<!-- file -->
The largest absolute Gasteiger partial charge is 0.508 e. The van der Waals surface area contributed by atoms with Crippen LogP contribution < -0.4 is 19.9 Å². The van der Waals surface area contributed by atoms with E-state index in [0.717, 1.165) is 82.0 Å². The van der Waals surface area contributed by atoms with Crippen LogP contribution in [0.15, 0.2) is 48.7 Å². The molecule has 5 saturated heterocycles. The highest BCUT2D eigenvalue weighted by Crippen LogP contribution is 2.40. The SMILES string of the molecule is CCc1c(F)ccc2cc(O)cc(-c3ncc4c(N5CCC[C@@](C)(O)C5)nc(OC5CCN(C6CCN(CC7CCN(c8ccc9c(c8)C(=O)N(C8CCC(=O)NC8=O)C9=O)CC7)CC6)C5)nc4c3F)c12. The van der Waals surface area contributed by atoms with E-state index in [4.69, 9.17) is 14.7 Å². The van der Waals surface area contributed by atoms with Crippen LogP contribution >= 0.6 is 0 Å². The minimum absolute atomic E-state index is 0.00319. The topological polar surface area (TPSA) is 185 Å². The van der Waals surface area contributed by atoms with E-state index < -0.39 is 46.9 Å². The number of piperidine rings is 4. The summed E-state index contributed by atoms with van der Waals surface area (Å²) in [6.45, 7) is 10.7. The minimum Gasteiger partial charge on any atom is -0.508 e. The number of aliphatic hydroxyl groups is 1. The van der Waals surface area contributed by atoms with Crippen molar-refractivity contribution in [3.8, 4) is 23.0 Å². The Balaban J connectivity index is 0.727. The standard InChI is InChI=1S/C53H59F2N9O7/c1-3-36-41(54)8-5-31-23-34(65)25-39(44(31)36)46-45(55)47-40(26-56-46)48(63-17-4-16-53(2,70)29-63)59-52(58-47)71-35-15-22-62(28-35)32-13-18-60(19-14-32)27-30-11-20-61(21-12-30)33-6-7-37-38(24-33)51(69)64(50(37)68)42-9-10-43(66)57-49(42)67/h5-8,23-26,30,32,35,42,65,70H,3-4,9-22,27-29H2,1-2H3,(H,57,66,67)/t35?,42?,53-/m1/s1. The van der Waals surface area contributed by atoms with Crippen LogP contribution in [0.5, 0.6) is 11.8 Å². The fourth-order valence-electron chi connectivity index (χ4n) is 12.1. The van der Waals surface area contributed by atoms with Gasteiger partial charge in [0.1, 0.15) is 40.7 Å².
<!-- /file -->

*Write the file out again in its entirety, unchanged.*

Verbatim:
The largest absolute Gasteiger partial charge is 0.508 e. The van der Waals surface area contributed by atoms with Crippen LogP contribution < -0.4 is 19.9 Å². The van der Waals surface area contributed by atoms with E-state index in [0.717, 1.165) is 82.0 Å². The van der Waals surface area contributed by atoms with Crippen LogP contribution in [0.15, 0.2) is 48.7 Å². The molecule has 5 saturated heterocycles. The highest BCUT2D eigenvalue weighted by Crippen LogP contribution is 2.40. The SMILES string of the molecule is CCc1c(F)ccc2cc(O)cc(-c3ncc4c(N5CCC[C@@](C)(O)C5)nc(OC5CCN(C6CCN(CC7CCN(c8ccc9c(c8)C(=O)N(C8CCC(=O)NC8=O)C9=O)CC7)CC6)C5)nc4c3F)c12. The van der Waals surface area contributed by atoms with E-state index in [4.69, 9.17) is 14.7 Å². The van der Waals surface area contributed by atoms with Crippen LogP contribution >= 0.6 is 0 Å². The minimum absolute atomic E-state index is 0.00319. The topological polar surface area (TPSA) is 185 Å². The van der Waals surface area contributed by atoms with E-state index < -0.39 is 46.9 Å². The number of piperidine rings is 4. The summed E-state index contributed by atoms with van der Waals surface area (Å²) in [6.45, 7) is 10.7. The minimum Gasteiger partial charge on any atom is -0.508 e. The number of aliphatic hydroxyl groups is 1. The van der Waals surface area contributed by atoms with Crippen molar-refractivity contribution in [3.8, 4) is 23.0 Å². The Balaban J connectivity index is 0.727. The standard InChI is InChI=1S/C53H59F2N9O7/c1-3-36-41(54)8-5-31-23-34(65)25-39(44(31)36)46-45(55)47-40(26-56-46)48(63-17-4-16-53(2,70)29-63)59-52(58-47)71-35-15-22-62(28-35)32-13-18-60(19-14-32)27-30-11-20-61(21-12-30)33-6-7-37-38(24-33)51(69)64(50(37)68)42-9-10-43(66)57-49(42)67/h5-8,23-26,30,32,35,42,65,70H,3-4,9-22,27-29H2,1-2H3,(H,57,66,67)/t35?,42?,53-/m1/s1. The van der Waals surface area contributed by atoms with Crippen LogP contribution in [0.5, 0.6) is 11.8 Å². The fourth-order valence-electron chi connectivity index (χ4n) is 12.1. The van der Waals surface area contributed by atoms with Gasteiger partial charge in [0.1, 0.15) is 40.7 Å².